Veronica Mars lives again: Lessons from a record-breaking Kickstarter campaign

In late 2011, the big story for those fascinated by the Internet’s disruption of traditional Hollywood was Louis CK’s direct-to-fan comedy special. 2013 is young yet, but an early contender for story of the year has to be once-canceled cult series Veronica Mars roaring back to life, thanks to Kickstarter. What have we learned about the project since its launch on Wednesday? And what implications does it have for Kickstarter as well as other canceled shows? Let’s find out.

Warner Bros. (s WB) is super-into this

In a very illuminating interview with HitFix, Veronica Mars creator Rob Thomas addressed a great number of the concerns that have been raised about the campaign.
The whole interview is worth reading, and one of the biggest takeaways is how engaged Warner Bros. is with the project.
Working with Warner Bros. was always going to be necessary for a Veronica Mars movie, as Mars is intellectual property belonging to the studio. But there are other benefits. S.T. VanAirsdale looked at the costs typically associated with a campaign like this — specifically in regards to basic things like manufacturing 40,000 T-shirts:

At the time, the number of backers entitled to Thomas’ limited-edition shirts was 34,000 and change. CustomInk gave me a rough quote for the exact number of shirts I sought: $3.90 each, for a total of $132,600. (“You saved $579,360.00 [81%] with Volume Discount,” the site reassured me.) BlueCotton was cheaper at $3.44 apiece, but it maxed out at 9,999 shirts, meaning some rough multiplication and rougher estimate of $116,960. That’s more than 4% of the total amount raised so far — ostensibly Thomas’ production budget, which also has to cover such actual necessities as crew, equipment, transportation and craft service — just to produce t-shirts.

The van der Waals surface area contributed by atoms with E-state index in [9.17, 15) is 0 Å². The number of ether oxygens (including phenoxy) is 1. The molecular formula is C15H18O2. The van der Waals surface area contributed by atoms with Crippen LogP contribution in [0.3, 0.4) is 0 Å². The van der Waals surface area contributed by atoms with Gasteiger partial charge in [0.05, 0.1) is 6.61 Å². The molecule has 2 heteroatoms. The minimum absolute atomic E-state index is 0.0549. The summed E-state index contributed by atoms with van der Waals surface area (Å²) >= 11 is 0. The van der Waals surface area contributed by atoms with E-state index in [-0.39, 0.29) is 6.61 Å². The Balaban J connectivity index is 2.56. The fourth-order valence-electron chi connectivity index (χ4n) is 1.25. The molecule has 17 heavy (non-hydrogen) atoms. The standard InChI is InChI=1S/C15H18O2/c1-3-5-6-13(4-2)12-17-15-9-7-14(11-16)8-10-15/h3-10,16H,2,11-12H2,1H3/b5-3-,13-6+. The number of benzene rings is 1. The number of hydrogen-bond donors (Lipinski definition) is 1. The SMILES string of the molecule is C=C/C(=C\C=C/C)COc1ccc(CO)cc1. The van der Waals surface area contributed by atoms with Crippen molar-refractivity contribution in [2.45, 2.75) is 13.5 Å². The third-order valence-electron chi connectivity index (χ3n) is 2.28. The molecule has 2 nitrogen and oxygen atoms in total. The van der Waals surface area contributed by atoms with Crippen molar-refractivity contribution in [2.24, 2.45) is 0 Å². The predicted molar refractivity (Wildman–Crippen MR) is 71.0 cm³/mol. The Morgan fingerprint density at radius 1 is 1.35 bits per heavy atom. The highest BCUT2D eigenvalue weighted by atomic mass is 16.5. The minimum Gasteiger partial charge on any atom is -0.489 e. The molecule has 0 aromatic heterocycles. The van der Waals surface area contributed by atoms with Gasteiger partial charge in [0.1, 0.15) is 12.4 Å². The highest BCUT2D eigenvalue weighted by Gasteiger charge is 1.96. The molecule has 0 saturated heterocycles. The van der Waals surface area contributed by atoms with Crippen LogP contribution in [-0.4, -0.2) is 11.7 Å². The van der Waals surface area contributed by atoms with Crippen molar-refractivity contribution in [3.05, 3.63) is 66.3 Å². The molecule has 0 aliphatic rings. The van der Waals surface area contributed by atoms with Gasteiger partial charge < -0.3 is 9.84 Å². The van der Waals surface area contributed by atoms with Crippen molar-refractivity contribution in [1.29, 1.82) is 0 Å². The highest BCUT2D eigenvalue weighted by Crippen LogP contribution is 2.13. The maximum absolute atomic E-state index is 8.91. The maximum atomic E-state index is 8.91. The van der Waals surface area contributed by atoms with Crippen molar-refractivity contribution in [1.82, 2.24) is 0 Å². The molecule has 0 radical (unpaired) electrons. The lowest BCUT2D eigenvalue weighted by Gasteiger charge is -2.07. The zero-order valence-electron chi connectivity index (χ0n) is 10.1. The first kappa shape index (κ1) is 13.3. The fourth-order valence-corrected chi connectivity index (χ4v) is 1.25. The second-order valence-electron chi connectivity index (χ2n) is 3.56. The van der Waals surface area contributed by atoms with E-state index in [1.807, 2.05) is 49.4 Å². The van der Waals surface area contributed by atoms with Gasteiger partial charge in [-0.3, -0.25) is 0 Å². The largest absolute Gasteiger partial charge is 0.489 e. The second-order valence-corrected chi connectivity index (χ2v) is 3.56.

While these concerns are huge for independent Kickstarter campaigns, one of the many advantages Thomas has is that a team at Warner Bros. is handling the logistics of the campaign as well as the film’s promotion and distribution. The money being raised on Kickstarter is purely for production — this is because, according to Thomas, Warner is treating Mars as an experiment:

I know, on the second part of the question, that Warner Bros. isn’t treating “Veronica Mars” like a one-off. I think they’re treating us like a guinea pig — in the best way. They want to see if this model works, and they made the calculated decision, and for a lot of the reasons you articulated in that story, that we were a good test case for this. We just happened to be the right show at the right time, got to be the first one out of the gate. I think Warner Bros., if it works, they could start doing more of these. And you know that if it works at one studio, that they’re not going to be the only studio in town that will be trying it.